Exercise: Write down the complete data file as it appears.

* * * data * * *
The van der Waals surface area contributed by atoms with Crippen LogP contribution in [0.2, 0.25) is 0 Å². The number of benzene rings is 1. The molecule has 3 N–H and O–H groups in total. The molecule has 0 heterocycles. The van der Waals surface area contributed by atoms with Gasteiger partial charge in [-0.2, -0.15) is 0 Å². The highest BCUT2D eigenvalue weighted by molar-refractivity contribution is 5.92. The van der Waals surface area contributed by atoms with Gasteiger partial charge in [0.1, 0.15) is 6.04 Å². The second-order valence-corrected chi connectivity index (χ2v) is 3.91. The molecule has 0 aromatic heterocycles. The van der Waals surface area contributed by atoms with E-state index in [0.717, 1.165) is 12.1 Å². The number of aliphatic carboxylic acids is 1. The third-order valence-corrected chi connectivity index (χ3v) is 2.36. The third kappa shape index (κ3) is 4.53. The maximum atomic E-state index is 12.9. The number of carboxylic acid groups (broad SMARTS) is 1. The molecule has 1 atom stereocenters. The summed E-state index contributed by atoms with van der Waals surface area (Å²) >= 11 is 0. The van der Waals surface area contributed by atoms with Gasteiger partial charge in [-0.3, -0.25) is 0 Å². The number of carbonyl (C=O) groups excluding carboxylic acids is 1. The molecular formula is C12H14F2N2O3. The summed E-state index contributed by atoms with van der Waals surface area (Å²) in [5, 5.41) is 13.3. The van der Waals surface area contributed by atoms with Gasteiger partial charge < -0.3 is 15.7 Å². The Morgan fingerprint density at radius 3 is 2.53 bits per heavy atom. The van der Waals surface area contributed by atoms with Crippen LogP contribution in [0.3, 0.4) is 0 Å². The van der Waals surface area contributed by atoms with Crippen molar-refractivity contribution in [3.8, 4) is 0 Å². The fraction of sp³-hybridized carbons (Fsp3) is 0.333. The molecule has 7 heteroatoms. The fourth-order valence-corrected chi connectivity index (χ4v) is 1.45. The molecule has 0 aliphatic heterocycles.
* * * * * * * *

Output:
The van der Waals surface area contributed by atoms with Crippen LogP contribution in [0.2, 0.25) is 0 Å². The number of benzene rings is 1. The molecule has 3 N–H and O–H groups in total. The molecule has 0 heterocycles. The van der Waals surface area contributed by atoms with Gasteiger partial charge in [-0.2, -0.15) is 0 Å². The highest BCUT2D eigenvalue weighted by molar-refractivity contribution is 5.92. The van der Waals surface area contributed by atoms with Gasteiger partial charge in [0.1, 0.15) is 6.04 Å². The second-order valence-corrected chi connectivity index (χ2v) is 3.91. The molecule has 0 aromatic heterocycles. The van der Waals surface area contributed by atoms with E-state index in [0.717, 1.165) is 12.1 Å². The number of aliphatic carboxylic acids is 1. The third-order valence-corrected chi connectivity index (χ3v) is 2.36. The third kappa shape index (κ3) is 4.53. The maximum atomic E-state index is 12.9. The number of carboxylic acid groups (broad SMARTS) is 1. The molecule has 1 atom stereocenters. The summed E-state index contributed by atoms with van der Waals surface area (Å²) >= 11 is 0. The van der Waals surface area contributed by atoms with Gasteiger partial charge in [-0.3, -0.25) is 0 Å². The number of carbonyl (C=O) groups excluding carboxylic acids is 1. The molecular formula is C12H14F2N2O3. The summed E-state index contributed by atoms with van der Waals surface area (Å²) in [5, 5.41) is 13.3. The van der Waals surface area contributed by atoms with Gasteiger partial charge < -0.3 is 15.7 Å². The Morgan fingerprint density at radius 3 is 2.53 bits per heavy atom. The van der Waals surface area contributed by atoms with Crippen LogP contribution in [0.3, 0.4) is 0 Å². The van der Waals surface area contributed by atoms with Crippen molar-refractivity contribution in [3.8, 4) is 0 Å². The fraction of sp³-hybridized carbons (Fsp3) is 0.333. The molecule has 7 heteroatoms. The fourth-order valence-corrected chi connectivity index (χ4v) is 1.45. The molecule has 0 aliphatic heterocycles.